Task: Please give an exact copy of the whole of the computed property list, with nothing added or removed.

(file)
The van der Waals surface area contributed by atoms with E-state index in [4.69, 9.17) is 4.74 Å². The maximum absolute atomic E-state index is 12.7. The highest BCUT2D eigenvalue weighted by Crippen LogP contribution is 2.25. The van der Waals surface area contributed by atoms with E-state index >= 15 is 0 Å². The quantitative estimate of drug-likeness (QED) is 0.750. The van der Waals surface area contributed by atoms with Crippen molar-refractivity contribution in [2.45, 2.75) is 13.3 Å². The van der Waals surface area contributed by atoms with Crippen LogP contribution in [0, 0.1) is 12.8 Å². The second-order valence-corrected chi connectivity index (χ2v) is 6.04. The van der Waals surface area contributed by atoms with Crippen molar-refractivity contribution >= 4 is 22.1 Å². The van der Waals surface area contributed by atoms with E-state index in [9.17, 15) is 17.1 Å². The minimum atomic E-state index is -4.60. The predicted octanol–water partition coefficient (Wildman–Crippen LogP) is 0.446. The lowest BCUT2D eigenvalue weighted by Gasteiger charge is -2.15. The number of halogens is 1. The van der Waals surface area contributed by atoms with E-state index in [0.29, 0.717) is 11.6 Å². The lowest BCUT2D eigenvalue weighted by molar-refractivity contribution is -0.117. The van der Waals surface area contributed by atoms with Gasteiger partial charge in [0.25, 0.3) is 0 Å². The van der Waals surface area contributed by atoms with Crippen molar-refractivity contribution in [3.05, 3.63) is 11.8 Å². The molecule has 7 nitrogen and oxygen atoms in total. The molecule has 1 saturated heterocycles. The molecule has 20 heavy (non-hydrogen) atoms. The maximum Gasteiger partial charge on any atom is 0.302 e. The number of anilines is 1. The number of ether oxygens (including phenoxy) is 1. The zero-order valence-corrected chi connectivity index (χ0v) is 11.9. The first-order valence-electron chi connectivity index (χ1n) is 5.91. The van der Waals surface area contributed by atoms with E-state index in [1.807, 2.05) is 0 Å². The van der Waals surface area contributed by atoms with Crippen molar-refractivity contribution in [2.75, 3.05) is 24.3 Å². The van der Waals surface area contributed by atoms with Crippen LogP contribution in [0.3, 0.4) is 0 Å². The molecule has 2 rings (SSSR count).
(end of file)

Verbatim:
The van der Waals surface area contributed by atoms with E-state index in [4.69, 9.17) is 4.74 Å². The maximum absolute atomic E-state index is 12.7. The highest BCUT2D eigenvalue weighted by Crippen LogP contribution is 2.25. The van der Waals surface area contributed by atoms with E-state index >= 15 is 0 Å². The quantitative estimate of drug-likeness (QED) is 0.750. The van der Waals surface area contributed by atoms with Crippen molar-refractivity contribution in [2.45, 2.75) is 13.3 Å². The van der Waals surface area contributed by atoms with Crippen LogP contribution in [0, 0.1) is 12.8 Å². The second-order valence-corrected chi connectivity index (χ2v) is 6.04. The van der Waals surface area contributed by atoms with Crippen molar-refractivity contribution >= 4 is 22.1 Å². The van der Waals surface area contributed by atoms with E-state index in [9.17, 15) is 17.1 Å². The minimum atomic E-state index is -4.60. The predicted octanol–water partition coefficient (Wildman–Crippen LogP) is 0.446. The lowest BCUT2D eigenvalue weighted by Gasteiger charge is -2.15. The number of halogens is 1. The van der Waals surface area contributed by atoms with E-state index in [0.29, 0.717) is 11.6 Å². The lowest BCUT2D eigenvalue weighted by molar-refractivity contribution is -0.117. The van der Waals surface area contributed by atoms with Gasteiger partial charge in [0.25, 0.3) is 0 Å². The van der Waals surface area contributed by atoms with Crippen molar-refractivity contribution in [3.05, 3.63) is 11.8 Å². The molecule has 7 nitrogen and oxygen atoms in total. The molecule has 1 saturated heterocycles. The molecule has 20 heavy (non-hydrogen) atoms. The maximum Gasteiger partial charge on any atom is 0.302 e. The number of anilines is 1. The number of ether oxygens (including phenoxy) is 1. The zero-order valence-corrected chi connectivity index (χ0v) is 11.9. The first-order valence-electron chi connectivity index (χ1n) is 5.91. The van der Waals surface area contributed by atoms with E-state index in [1.807, 2.05) is 0 Å². The van der Waals surface area contributed by atoms with Crippen molar-refractivity contribution in [2.75, 3.05) is 24.3 Å². The van der Waals surface area contributed by atoms with Crippen LogP contribution in [0.3, 0.4) is 0 Å². The molecule has 2 rings (SSSR count).